Greece has been associated with a number of nationalist black metal outfits, but of these, Wolfnacht was perhaps the first to exercise its ideology in such an overt fashion. Already a seasoned underground act with five demos from 1998-2001, their Night of the Werewolf EP was their first chance at slightly wider exposure, featuring a handful of both original songs and cover tributes to fellow European NS and pagan metal acts. This is also another one-man show, sole member Athalwolf handling all instruments and vocals from whatever crypt or sub-cellar he devoted to his machinations. And while he's not so much a musical prodigy, he's competent across most devices, skill suited enough to the rather rock and punk inspired black metal redolent of Germans Absurd.
Night of the Werewolf is honestly a fairly diverse offering, despite its crude studio aesthetics. Within 10 minutes we've gone from "Todrunen", a grim and eerie ambient intro with chants and dark bell intonations; to "Night of the Werewolf" itself, a mid-paced rock/punk piece with the decrepit vocals we'd expect of the black metal genre; and then to "Black Bubonic Plague", a harsh stream of fast, melodic black metal with swaths of synthesizer applied for a grand atmosphere. The other originals are "Aufstand", with a muted hate rock riffing sequence accelerating into a punk explosion, clean vocals affixed to the primitive snarling, and "Wehrwolfsschantre", another traditional black metal tune which happens to be the most absorbing on the release, from its opening surge to the mixed rasps, Gothic drawl and synthesizers in the verse. The transitions here are a little 'loose', but the track honestly gives the impression that Athalwolf is pretty damn good at this once he leans towards the metallic side of his spectrum.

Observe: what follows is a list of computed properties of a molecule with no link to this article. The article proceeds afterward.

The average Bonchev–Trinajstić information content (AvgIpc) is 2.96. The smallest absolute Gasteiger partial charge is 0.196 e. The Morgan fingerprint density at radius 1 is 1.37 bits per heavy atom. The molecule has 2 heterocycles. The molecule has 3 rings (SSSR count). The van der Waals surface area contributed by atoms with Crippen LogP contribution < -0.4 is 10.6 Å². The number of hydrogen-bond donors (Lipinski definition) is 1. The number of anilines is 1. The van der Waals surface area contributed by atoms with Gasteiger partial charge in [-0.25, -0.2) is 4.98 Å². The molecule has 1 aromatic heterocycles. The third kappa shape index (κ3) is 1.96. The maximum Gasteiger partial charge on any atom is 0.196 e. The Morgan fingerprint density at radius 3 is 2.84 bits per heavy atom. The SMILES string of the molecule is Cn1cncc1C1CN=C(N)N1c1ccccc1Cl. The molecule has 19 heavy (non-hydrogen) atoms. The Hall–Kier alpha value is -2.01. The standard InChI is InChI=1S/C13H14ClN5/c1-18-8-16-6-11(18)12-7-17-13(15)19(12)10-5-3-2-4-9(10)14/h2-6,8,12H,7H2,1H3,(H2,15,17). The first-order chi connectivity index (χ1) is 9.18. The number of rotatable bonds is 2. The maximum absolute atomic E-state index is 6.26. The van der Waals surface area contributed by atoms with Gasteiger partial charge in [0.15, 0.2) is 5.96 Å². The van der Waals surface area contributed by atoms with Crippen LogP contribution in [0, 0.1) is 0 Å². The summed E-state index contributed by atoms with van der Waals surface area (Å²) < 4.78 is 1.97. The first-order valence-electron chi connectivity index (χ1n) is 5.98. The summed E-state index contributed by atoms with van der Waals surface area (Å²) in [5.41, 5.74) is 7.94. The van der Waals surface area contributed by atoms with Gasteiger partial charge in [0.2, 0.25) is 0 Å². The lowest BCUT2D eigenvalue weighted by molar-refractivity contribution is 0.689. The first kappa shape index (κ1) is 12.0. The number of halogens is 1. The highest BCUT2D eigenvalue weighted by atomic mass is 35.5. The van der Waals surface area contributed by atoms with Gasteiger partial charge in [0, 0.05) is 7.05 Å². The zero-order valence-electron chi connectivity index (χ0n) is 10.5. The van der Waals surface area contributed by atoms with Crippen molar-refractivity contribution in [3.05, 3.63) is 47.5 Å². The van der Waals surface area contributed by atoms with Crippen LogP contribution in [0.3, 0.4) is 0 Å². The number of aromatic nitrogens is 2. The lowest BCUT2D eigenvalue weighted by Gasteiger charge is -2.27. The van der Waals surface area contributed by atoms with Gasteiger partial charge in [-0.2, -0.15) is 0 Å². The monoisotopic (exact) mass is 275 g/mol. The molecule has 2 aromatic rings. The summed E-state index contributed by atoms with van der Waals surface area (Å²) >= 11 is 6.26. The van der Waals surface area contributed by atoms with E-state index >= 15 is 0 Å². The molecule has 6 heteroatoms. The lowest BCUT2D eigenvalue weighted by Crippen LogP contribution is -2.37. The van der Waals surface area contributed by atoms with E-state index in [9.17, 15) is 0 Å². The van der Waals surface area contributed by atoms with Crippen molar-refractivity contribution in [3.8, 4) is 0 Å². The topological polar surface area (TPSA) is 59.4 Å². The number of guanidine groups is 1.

Then there are the three covers. He does a pretty rough job of "Wotans Krieger" by Germans Halgadom, a decent melodic pagan/black song in of itself, but the vocal mix is terrible, standing well out to the side of the underlying musical current. I had mentioned a comparison to Absurd earlier, and it's no surprise that he also takes on one of theirs, "Eternal Winter" from their old videotape of the same name. Definitely has a bit more of the punk edge, but I like the drums, even if the vocals still sound isolated from the rest of the mix. The last is not so much a cover as a blatant lifting of the Waffen SS "Pa Vikingtog" march, which is included as an outro, no doubt to whip up both patriotic scene points within the NSBM realm, and a little shock and loathing from detractors of bands under this banner. In truth, I actually found the original material here to be stronger than the covers. Overall it's not bad, but I did feel that his pure black metal writing was superior to the more rock-fueled venom.
Verdict: Indifference [6/10] (he will return this night)